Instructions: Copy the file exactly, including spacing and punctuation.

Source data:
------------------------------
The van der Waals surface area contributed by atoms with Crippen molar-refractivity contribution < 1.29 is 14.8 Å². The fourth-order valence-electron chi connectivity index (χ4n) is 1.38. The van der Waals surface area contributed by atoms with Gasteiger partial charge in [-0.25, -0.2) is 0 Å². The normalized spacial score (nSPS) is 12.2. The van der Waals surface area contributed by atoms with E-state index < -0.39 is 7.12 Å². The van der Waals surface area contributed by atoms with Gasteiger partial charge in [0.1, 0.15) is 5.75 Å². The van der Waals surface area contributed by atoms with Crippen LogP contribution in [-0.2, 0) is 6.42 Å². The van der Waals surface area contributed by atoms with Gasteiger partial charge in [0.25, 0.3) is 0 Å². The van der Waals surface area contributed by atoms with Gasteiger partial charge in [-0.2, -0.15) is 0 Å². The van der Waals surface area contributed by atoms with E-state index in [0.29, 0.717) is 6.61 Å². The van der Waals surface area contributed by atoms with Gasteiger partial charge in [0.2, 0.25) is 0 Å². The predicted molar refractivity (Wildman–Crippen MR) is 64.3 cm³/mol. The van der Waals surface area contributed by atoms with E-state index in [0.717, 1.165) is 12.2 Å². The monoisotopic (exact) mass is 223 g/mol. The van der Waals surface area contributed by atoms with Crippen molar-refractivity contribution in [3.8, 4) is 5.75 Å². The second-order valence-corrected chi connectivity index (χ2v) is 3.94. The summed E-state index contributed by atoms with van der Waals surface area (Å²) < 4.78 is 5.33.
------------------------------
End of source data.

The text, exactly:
The van der Waals surface area contributed by atoms with Crippen molar-refractivity contribution < 1.29 is 14.8 Å². The fourth-order valence-electron chi connectivity index (χ4n) is 1.38. The van der Waals surface area contributed by atoms with Gasteiger partial charge in [-0.25, -0.2) is 0 Å². The normalized spacial score (nSPS) is 12.2. The van der Waals surface area contributed by atoms with E-state index < -0.39 is 7.12 Å². The van der Waals surface area contributed by atoms with Gasteiger partial charge in [0.1, 0.15) is 5.75 Å². The van der Waals surface area contributed by atoms with Crippen LogP contribution in [-0.2, 0) is 6.42 Å². The van der Waals surface area contributed by atoms with Gasteiger partial charge in [0.25, 0.3) is 0 Å². The van der Waals surface area contributed by atoms with Gasteiger partial charge in [-0.2, -0.15) is 0 Å². The van der Waals surface area contributed by atoms with E-state index in [0.29, 0.717) is 6.61 Å². The van der Waals surface area contributed by atoms with Gasteiger partial charge in [0.2, 0.25) is 0 Å². The predicted molar refractivity (Wildman–Crippen MR) is 64.3 cm³/mol. The van der Waals surface area contributed by atoms with E-state index in [0.717, 1.165) is 12.2 Å². The monoisotopic (exact) mass is 223 g/mol. The van der Waals surface area contributed by atoms with Crippen molar-refractivity contribution in [3.8, 4) is 5.75 Å². The second-order valence-corrected chi connectivity index (χ2v) is 3.94. The summed E-state index contributed by atoms with van der Waals surface area (Å²) < 4.78 is 5.33.